The Heroes truck took over five years to complete. Builders John Watts and Steve Garvie put in 50,000 man-hours, and Mickey Harris spent a total of 1,200 hours on the incredible artwork.
The truck is a 1999 Chevy Silverado flareside 4x4 with a 2002 Cadillac Escalade front clip. It has a fabricated, polished stainless steel tubular chassis, a fire breathing 540-cubic-inch motor complete with 871 BDS fuel injection and an 871 bird catcher sticking out of the hood. A custom fabricated hydraulic system raises and lowers the entire body of the truck to display the shiny chrome chassis. The tonneau cover is hinged so that it opens the opposite way of a typical tonneau cover, allowing the artistic images of 9/11 to be seen. There is also a state of the art sound and video system on the truck. The truck has a total of 11 screens, both inside and out. With $650,000 spent on the Heroes truck, the total cost for all of Mr. Ison’s automotive masterpieces came to a whopping $950,000.
Upon hearing the amount of money invested in these trucks, one might come to the conclusion that Mr. and Mrs. Ison have money to burn, but nothing could be further from the truth. There are no fortune 500 companies or high profile individuals involved in this project, just hard-working, blue-collared Americans. Mr. and Mrs. Ison spent their life savings on these trucks. “I couldn’t have done this back when I was 30 years old. I wouldn’t have had the money,” Mr. Ison admitted. “It took me a lifetime to save up for this.”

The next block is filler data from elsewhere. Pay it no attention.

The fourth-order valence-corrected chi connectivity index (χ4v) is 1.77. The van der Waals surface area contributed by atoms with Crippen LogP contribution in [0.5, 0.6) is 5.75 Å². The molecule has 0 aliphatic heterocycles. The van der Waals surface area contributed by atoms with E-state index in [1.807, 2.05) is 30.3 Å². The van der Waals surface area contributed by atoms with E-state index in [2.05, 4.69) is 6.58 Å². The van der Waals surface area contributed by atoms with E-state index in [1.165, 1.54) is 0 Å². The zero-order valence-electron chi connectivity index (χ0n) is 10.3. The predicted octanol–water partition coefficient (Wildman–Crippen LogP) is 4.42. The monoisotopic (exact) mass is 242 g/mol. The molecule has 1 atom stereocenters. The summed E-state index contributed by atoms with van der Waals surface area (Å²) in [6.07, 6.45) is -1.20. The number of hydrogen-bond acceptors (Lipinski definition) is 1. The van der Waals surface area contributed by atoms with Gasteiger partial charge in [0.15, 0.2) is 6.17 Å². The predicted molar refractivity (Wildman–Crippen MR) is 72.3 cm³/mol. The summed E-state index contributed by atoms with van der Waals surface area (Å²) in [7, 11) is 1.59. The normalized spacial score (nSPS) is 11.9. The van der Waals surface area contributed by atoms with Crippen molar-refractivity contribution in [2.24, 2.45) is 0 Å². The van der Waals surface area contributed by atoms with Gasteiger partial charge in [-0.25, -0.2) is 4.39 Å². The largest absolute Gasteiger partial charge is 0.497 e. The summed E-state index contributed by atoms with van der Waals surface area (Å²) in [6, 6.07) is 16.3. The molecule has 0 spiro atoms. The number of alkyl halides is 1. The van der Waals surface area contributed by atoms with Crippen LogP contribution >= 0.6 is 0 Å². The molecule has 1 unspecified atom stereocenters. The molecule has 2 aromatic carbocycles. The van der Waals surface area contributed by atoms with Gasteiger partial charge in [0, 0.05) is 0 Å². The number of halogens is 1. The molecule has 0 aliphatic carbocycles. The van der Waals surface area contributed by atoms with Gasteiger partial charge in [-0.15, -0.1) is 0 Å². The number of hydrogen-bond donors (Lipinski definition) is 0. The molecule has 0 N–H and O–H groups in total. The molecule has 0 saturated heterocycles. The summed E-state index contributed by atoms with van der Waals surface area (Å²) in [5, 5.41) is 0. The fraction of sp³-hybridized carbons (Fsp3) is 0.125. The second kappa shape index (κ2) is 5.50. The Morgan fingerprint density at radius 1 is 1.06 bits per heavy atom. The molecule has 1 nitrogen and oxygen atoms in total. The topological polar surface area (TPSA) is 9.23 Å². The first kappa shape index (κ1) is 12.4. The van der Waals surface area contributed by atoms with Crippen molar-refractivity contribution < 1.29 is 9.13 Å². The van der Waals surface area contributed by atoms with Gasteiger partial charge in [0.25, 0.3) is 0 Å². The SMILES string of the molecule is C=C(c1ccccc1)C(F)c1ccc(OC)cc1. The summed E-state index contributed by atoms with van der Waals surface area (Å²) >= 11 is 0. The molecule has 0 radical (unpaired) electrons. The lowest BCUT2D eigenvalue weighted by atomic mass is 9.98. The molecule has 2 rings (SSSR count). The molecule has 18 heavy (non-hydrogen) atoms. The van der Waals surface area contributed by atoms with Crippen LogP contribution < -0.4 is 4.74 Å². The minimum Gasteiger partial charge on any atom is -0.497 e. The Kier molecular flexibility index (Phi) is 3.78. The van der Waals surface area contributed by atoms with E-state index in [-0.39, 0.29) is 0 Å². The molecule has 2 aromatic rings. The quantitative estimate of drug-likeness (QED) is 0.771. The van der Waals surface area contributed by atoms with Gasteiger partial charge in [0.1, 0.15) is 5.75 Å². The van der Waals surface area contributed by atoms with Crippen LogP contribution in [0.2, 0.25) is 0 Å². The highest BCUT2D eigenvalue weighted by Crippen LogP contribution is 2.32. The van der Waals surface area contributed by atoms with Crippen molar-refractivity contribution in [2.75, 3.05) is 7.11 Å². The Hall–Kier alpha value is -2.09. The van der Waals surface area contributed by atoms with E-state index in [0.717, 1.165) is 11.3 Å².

The Heroes truck has only been shown three times. One of those shows was in Indianapolis where it set a new record with a score of 59 out of 60, only one point away from a perfect score. After the first time showing the truck, Mr. Ison started to realize the impact his truck had on people.
“Honestly, when I built the truck, I didn’t know that it would be the only one of its kind.” he explained. “I thought that people would look at the truck and appreciate it. It’s been so amazing. I’ve been to shows in 27 different states, and every show that I go to, special things happen that I wasn’t expecting. The most powerful moment I’ve ever had was when I was in Phoenix, Ariz. three summers ago on the 4th of July. This gentleman walked up to me, and the first thing he said was, ‘Dale, God Bless you! In our hearts, you have no idea what this truck means to us. I was in the Marine Corp. I’ve got scrap metal in my leg. They call me disabled, but I can walk and I can fight.’ Even in his condition, he wanted to go back to Iraq and help his buddies. He said, ‘I’ve got friends over there that need help.’ I said, ‘Sir, what a heart! You guys have hearts of gold.’
“As we stood there and talked, he said, ‘Dale, I got two purple hearts while I was over there in action. I would like to give you one of my purple hearts for what you’ve done for us with this truck.’ I stood there, and I welled up with tears. It took me about a minute before I could say a word. By this time, there were tears running off of this marine’s chin, and it was one of the most powerful moments I’ve ever had in my life, standing there looking at him eye to eye. No amount of money, awards or trophies could ever top that.”
…to be continued
Story and Photos by: Shannon Hammett